Even the country’s next generation of health care workers (HCW) are now being “pirated” abroad, according to a labor group.
In a press conference last week, De la Salle Health Sciences Inc. Employees Union President Vilma Garcia lamented how even their second year nursing students are now getting overseas employment opportunities.
“They get great packages from other countries. They will continue their studies abroad and then after that practice in hospitals there. Then they can bring their family there,” Garcia said.
The concurrent board member of the Federation of Free Workers (FFW) said among the countries which provide such offers are Germany and the United Kingdom (UK).
Germany and the UK currently have existing agreements with the government for the hiring of Filipino nurses due to the ageing population in both European countries.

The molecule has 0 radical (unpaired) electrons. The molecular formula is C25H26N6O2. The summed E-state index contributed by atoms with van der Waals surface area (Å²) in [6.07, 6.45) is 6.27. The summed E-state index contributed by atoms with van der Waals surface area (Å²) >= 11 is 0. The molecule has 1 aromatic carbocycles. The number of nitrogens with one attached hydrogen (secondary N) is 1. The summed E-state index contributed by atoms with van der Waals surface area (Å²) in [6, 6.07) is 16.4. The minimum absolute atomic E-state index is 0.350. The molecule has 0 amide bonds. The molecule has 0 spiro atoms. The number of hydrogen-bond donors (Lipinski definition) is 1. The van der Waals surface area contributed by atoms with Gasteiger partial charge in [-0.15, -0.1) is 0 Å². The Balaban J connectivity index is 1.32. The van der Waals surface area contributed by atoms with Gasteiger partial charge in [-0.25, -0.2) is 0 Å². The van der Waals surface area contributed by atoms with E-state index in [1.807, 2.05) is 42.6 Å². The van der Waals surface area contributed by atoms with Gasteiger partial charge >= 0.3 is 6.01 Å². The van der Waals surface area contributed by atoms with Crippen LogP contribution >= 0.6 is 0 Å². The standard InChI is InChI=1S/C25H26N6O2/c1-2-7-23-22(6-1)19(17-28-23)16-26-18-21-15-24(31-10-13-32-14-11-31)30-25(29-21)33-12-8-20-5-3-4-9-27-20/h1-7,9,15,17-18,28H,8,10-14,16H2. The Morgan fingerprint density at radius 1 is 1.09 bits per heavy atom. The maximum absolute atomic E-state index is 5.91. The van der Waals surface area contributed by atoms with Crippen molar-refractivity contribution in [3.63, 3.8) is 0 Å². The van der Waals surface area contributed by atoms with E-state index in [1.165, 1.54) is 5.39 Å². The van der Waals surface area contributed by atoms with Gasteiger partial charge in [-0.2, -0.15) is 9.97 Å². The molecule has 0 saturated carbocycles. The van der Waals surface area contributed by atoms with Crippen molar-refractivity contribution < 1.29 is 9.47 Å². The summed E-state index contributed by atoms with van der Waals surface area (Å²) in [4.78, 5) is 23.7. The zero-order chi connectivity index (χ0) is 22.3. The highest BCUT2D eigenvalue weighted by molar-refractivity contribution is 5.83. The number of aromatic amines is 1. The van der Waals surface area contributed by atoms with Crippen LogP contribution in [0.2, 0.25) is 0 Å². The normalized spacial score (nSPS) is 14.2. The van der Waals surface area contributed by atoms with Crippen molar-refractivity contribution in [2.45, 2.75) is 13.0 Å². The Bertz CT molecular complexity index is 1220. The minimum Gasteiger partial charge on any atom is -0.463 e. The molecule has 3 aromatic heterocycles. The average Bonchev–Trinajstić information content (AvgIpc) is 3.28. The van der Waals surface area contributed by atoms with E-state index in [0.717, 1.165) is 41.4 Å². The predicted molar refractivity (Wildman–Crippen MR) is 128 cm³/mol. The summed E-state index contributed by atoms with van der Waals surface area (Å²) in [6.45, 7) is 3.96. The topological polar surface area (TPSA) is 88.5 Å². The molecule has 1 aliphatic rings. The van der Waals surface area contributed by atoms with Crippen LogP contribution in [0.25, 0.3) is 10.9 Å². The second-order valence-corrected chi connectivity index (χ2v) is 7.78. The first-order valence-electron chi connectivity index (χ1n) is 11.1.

The new trend, Garcia said, only worsened the ongoing exodus of HCWs abroad.
She noted HCWs, including nurses, radiologic technicians, and medical technicians, seek overseas employment due to getting low pay and being overworked in local health facilities.
“We consider ourselves lucky if our newly hired nurse will last two years with us,” Garcia said.
To regulate the number of HCWs migrating abroad especially during the pandemic, the government imposed a deployment cap for certain medical professions, including nurses.
The deployment cap is currently at 7,500 per year, but the Department of Migrant Workers (DMW) last Nov. said it is now considering rationalizing the said deployment cap.
Garcia said a possible long-term solution for the exodus, she said, is for the government to raise the pay for the private sector so it will be at par with those from the public sector.
She also said the proposed two-year return service for new HCWs will also help ensure the country has a sufficient pool of workers for its health facilities.